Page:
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Making Sense of the Senseless

How can we make sense out of tragedy, trauma, and loss? How do we move forward in the face of unthinkable events?

Coping with tragedy, trauma, and loss

It’s Memorial Day in the U.S., which is celebrated with 3 day weekends, BBQs, and the opening of swimming pools. The true meaning of the holiday, however, is much more somber. It’s a day dedicated to remembering those who died during military service, for honoring their sacrifice and that of their loved ones. For me, personally, it marks the anniversary of my brother’s unexpected death 11 years ago. This year, in the wake of events centering on violence in schools and in my neighborhood, it feels particularly heavy, weighted by the unnecessary loss of life and those who must carry on with broken hearts. 

I intended to write this week about supporting someone with mental health issues to close out Mental Health Awareness month. That’s a worthwhile topic, and one the Peak Mind community asked for. I just can’t bring myself to do it, though, given everything else. 

Instead, I find myself thinking about how we make sense out of tragedy, trauma, and loss. How do we move forward in the face of unthinkable events?

I don’t have the answers for addressing the systemic issues that lead to such horrific tragedies as war and school shootings. I don’t even have all of the answers for how to cope with the fallout of these events or the loss of a loved one or the myriad other bad things that can leave scars on our lives. I do, however, have a knowledge base that sheds some insights, and I’m willing to share some of my own experiences on the off-chance that it helps someone find hope in the darkness. 

Understanding what causes tragedy and trauma

It’s human nature to want the world to make sense. We like nice, neat explanations for events, and we want our cause-and-effect to be linear and straight forward. We like to think that good things happen to good people and that people who do bad things are evil. We like to think that it won’t happen to us and that there is always a clear, easy to understand reason why things happen.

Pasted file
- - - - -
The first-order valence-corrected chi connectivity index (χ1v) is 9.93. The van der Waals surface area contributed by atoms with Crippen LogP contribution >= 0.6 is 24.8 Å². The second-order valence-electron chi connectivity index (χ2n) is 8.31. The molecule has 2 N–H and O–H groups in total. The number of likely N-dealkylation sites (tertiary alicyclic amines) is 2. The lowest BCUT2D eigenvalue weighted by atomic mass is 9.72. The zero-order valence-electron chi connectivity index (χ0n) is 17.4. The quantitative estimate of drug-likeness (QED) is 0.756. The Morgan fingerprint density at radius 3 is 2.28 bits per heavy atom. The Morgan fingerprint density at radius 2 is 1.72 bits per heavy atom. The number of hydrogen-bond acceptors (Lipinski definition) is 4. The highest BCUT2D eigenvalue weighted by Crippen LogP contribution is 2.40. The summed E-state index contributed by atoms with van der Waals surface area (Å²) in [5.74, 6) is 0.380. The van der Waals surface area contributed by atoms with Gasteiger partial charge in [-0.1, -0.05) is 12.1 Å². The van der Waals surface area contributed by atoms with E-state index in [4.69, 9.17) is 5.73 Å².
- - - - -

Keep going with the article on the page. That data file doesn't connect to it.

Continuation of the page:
We like to think the world is just and logical. Unfortunately, it isn’t.

When things happen that violate our idea of how the world works, our foundation gets shaken. We desperately need things to make sense again.  

In the aftermath of tragedy, our minds look for an explanation. They want to assign blame. If we can finger point to something that is clearly at fault, better yet if that some one or some thing is evil or greedy or broken or flawed, it restores our sense of balance. It rights the topsy turviness that happened in our worlds. 

The issue is that it may not be that simple. 

The assumptions we make about who is to blame may be faulty or myopic. They may not take into account all of the possible contributing factors. As tempting as it might be to put all of the blame on one person (or group) or one factor, my experience is that it’s rarely that simple. 

We need to understand what happened in a way that allows us to move forward. That likely means that we must expand our thinking and question our assumptions. We must side-step faulty logic that leads to inaccurate or unhelpful conclusions. We must be intentional about meaning making because the story we tell ourselves about what happened, why it happened, and what it means about us, others, and the future will greatly shape our path.  

It’s not black or white

There is a kind of therapy called DBT (Dialectical Behavior Therapy) that is based on the concept of dialectics, which are two opposing things that are both true.

Dialectics are hard for our minds to navigate because they seem contradictory. Logic holds that if one is true then the other is not. Yet, they both are. The challenge is to simultaneously hold these contradictions and seek the broader truth, the one in which they both exist. We must resist the urge to throw one out in the interest of simplicity. We must resist the EITHER OR and embrace the BOTH AND mentality instead. 

Today, I am embracing the dialectics. I find myself torn between seeing the world as utterly f*ed and seeing the incredible opportunities ahead, between being angered, disgusted, and devastated by the realities that our world is terrible and simultaneously awed and grateful for the wonder of that same reality.

Bad things happen to good people AND there is justice.

People are suffering AND there is beauty in the world.

We are on opposing sides AND we can collaborate.

I will never be the same AND I will find a way to have joy again.

Feel your feelings

It’s normal to feel a range of emotions following a foundation-shaking experience. We may feel sad, angry, guilty, anxious, confused, disgusted, and/or dozens of other ways. We may feel like we are going to be crushed by our pain or feel a strong urge to numb. As difficult as it may be, we must feel our feelings but not wallow in them. We must make space for them but not be buried by them. We will not be able to heal otherwise.